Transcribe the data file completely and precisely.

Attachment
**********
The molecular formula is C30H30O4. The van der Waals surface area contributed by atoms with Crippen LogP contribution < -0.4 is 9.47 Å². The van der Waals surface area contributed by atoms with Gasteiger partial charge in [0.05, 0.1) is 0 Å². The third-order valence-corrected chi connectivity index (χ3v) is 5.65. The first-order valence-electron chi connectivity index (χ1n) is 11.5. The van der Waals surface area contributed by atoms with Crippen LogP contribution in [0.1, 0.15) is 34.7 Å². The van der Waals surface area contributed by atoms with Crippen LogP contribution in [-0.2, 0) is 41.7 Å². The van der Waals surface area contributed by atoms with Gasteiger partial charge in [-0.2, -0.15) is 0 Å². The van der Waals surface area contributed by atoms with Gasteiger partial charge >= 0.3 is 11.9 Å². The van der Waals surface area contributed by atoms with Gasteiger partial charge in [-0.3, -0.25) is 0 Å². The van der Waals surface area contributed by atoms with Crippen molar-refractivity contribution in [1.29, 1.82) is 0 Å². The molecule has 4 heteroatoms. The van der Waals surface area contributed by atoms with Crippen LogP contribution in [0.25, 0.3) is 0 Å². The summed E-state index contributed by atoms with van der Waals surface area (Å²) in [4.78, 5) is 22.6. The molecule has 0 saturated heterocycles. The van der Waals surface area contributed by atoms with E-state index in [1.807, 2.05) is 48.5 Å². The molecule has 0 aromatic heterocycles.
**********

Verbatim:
The molecular formula is C30H30O4. The van der Waals surface area contributed by atoms with Crippen LogP contribution < -0.4 is 9.47 Å². The van der Waals surface area contributed by atoms with Gasteiger partial charge in [0.05, 0.1) is 0 Å². The third-order valence-corrected chi connectivity index (χ3v) is 5.65. The first-order valence-electron chi connectivity index (χ1n) is 11.5. The van der Waals surface area contributed by atoms with Crippen LogP contribution in [0.1, 0.15) is 34.7 Å². The van der Waals surface area contributed by atoms with Crippen LogP contribution in [-0.2, 0) is 41.7 Å². The van der Waals surface area contributed by atoms with Gasteiger partial charge in [-0.2, -0.15) is 0 Å². The van der Waals surface area contributed by atoms with Gasteiger partial charge >= 0.3 is 11.9 Å². The van der Waals surface area contributed by atoms with Gasteiger partial charge in [-0.3, -0.25) is 0 Å². The van der Waals surface area contributed by atoms with Crippen molar-refractivity contribution in [1.29, 1.82) is 0 Å². The molecule has 4 heteroatoms. The van der Waals surface area contributed by atoms with Crippen LogP contribution in [0.25, 0.3) is 0 Å². The summed E-state index contributed by atoms with van der Waals surface area (Å²) in [4.78, 5) is 22.6. The molecule has 0 saturated heterocycles. The van der Waals surface area contributed by atoms with E-state index in [1.807, 2.05) is 48.5 Å². The molecule has 0 aromatic heterocycles.